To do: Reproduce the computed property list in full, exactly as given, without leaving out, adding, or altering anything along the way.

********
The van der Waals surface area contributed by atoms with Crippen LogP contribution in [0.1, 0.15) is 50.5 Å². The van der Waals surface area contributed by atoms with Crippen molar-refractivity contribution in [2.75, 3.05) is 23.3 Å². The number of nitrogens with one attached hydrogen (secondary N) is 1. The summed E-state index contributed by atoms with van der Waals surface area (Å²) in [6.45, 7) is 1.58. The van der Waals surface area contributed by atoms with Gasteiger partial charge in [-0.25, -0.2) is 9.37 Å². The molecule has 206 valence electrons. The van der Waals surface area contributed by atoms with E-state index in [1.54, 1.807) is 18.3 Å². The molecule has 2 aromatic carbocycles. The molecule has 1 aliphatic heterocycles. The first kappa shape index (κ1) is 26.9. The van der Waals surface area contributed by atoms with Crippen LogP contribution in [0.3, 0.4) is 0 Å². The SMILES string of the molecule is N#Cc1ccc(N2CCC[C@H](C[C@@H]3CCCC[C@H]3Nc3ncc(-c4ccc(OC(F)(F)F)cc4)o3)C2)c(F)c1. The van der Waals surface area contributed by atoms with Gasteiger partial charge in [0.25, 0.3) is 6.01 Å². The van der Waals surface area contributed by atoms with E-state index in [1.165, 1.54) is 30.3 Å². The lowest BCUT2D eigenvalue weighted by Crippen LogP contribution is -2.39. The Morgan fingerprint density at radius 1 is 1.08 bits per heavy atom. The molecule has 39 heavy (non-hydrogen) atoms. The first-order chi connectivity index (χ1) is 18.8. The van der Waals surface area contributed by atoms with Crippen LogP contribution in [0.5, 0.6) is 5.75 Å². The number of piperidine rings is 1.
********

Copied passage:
The van der Waals surface area contributed by atoms with Crippen LogP contribution in [0.1, 0.15) is 50.5 Å². The van der Waals surface area contributed by atoms with Crippen molar-refractivity contribution in [2.75, 3.05) is 23.3 Å². The number of nitrogens with one attached hydrogen (secondary N) is 1. The summed E-state index contributed by atoms with van der Waals surface area (Å²) in [6.45, 7) is 1.58. The van der Waals surface area contributed by atoms with Gasteiger partial charge in [-0.25, -0.2) is 9.37 Å². The molecule has 206 valence electrons. The van der Waals surface area contributed by atoms with E-state index in [1.54, 1.807) is 18.3 Å². The molecule has 2 aromatic carbocycles. The molecule has 1 aliphatic heterocycles. The first kappa shape index (κ1) is 26.9. The van der Waals surface area contributed by atoms with Crippen LogP contribution in [0.3, 0.4) is 0 Å². The SMILES string of the molecule is N#Cc1ccc(N2CCC[C@H](C[C@@H]3CCCC[C@H]3Nc3ncc(-c4ccc(OC(F)(F)F)cc4)o3)C2)c(F)c1. The van der Waals surface area contributed by atoms with Gasteiger partial charge in [0.25, 0.3) is 6.01 Å². The van der Waals surface area contributed by atoms with E-state index in [1.165, 1.54) is 30.3 Å². The lowest BCUT2D eigenvalue weighted by Crippen LogP contribution is -2.39. The Morgan fingerprint density at radius 1 is 1.08 bits per heavy atom. The molecule has 39 heavy (non-hydrogen) atoms. The first-order chi connectivity index (χ1) is 18.8. The van der Waals surface area contributed by atoms with Crippen LogP contribution in [0.5, 0.6) is 5.75 Å². The number of piperidine rings is 1.